Foreign_Direct_Investment

Foreign_Direct_Investment - Chapter 7 Chapter Foreign...

Info iconThis preview shows pages 1–4. Sign up to view the full content.

View Full Document Right Arrow Icon
Chapter 7 Chapter 7 Foreign Direct Investment 7-2 FDI Question: What is foreign direct investment? { Foreign direct investment (FDI) occurs when a firm invests directly in new facilities to produce and/or market in a foreign country { Once a firm undertakes FDI it becomes a multinational enterprise { There are two forms of FDI { A greenfield investment (the establishment of a wholly new operation in a foreign country) { Acquisition or merging with an existing firm in the foreign country 7-3 Foreign Direct Investment in the World Economy { There are two ways to look at FDI { The flow of FDI refers to the amount of FDI undertaken over a given time period { The stock of FDI refers to the total accumulated value of foreign-owned assets at a given time { Outflows of FDI are the flows of FDI out of a country { Inflows of FDI are the flows of FDI into a country
Background image of page 1

Info iconThis preview has intentionally blurred sections. Sign up to view the full version.

View Full DocumentRight Arrow Icon
7-4 Trends in FDI { Both the flow and stock of FDI in the world economy has increased over the last 20 years { FDI has grown more rapidly than world trade and world output because { firms still fear the threat of protectionism { the general shift toward democratic political institutions and free market economies has encouraged FDI { the globalization of the world economy is prompting firms to undertake FDI to ensure they have a significant presence in many regions of the world 7-5 Trends in FDI FDI Outflows 1982-2007 7-6 The “Great Recession” { A decrease of 39 percent in global FDI flow in 2009 from $US 1.7 trillion to $US 1.0 trillion. { Regarding the mode of entry, cross-border mergers and acquisitions (M&As) were the most affected with a 66% decrease since 2008 (vs. - 23% for greenfield investments). { A modest rebound is expected in 2010 as investment conditions are improving in many countries.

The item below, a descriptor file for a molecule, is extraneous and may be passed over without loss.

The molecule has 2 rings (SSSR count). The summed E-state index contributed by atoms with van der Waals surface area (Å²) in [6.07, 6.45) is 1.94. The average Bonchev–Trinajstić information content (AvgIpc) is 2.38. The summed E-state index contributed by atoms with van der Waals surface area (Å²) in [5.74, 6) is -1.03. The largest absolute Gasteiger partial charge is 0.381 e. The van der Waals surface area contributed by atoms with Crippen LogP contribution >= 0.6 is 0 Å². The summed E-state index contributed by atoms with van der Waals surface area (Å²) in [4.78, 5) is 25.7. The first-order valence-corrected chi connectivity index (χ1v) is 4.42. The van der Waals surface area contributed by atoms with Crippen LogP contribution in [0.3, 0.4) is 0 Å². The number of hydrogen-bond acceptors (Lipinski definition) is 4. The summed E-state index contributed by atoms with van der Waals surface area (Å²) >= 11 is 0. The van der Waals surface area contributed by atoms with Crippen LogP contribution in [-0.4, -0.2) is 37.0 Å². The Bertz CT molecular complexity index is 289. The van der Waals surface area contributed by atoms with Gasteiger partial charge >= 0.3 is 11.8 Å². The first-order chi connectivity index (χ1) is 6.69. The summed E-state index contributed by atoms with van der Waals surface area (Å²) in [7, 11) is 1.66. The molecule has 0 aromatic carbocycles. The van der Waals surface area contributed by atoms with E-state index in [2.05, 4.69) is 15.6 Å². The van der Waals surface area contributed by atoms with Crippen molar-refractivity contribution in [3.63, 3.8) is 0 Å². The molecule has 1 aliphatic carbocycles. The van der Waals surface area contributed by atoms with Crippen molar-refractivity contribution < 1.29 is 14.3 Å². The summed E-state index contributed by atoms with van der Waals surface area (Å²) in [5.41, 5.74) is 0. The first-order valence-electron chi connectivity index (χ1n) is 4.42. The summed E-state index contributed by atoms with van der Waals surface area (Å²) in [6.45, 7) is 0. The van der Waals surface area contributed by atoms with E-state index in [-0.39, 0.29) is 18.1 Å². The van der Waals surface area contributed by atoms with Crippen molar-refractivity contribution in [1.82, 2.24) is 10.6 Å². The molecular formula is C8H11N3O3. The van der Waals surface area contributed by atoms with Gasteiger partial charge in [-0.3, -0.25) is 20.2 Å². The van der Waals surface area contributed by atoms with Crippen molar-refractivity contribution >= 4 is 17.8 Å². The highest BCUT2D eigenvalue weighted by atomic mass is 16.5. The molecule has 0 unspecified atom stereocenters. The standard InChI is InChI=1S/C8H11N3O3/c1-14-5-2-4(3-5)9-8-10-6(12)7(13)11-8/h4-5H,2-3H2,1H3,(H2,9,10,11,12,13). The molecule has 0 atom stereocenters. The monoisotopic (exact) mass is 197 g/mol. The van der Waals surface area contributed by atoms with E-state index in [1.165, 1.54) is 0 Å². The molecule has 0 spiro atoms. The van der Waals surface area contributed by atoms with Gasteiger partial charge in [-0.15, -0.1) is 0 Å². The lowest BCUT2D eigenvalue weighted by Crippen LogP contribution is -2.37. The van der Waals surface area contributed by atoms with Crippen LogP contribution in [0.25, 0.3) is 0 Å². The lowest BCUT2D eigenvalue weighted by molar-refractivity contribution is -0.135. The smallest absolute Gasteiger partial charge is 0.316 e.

Background image of page 2
The Direction of FDI { Historically, most FDI has been directed at the developed nations of the world, with the United States being a favorite target { FDI inflows have remained high during the early 2000s for the United States, and also for the European Union { South, East, and Southeast Asia, and particularly China, are now seeing an increase of FDI inflows { Latin America is also emerging as an important region for FDI 7-8 The Direction of FDI FDI Inflows by Region 1995 -2007 7-9 The Source of FDI { Since World War II, the U.S. has been the largest source country for FDI { Other important source countries include the United Kingdom, the Netherlands, France,
Background image of page 3

Info iconThis preview has intentionally blurred sections. Sign up to view the full version.

View Full DocumentRight Arrow Icon
Image of page 4
This is the end of the preview. Sign up to access the rest of the document.

This note was uploaded on 10/17/2011 for the course ECON 101 taught by Professor Thompson during the Spring '11 term at Michigan State University.

Page1 / 10

Foreign_Direct_Investment - Chapter 7 Chapter Foreign...

This preview shows document pages 1 - 4. Sign up to view the full document.

View Full Document Right Arrow Icon
Ask a homework question - tutors are online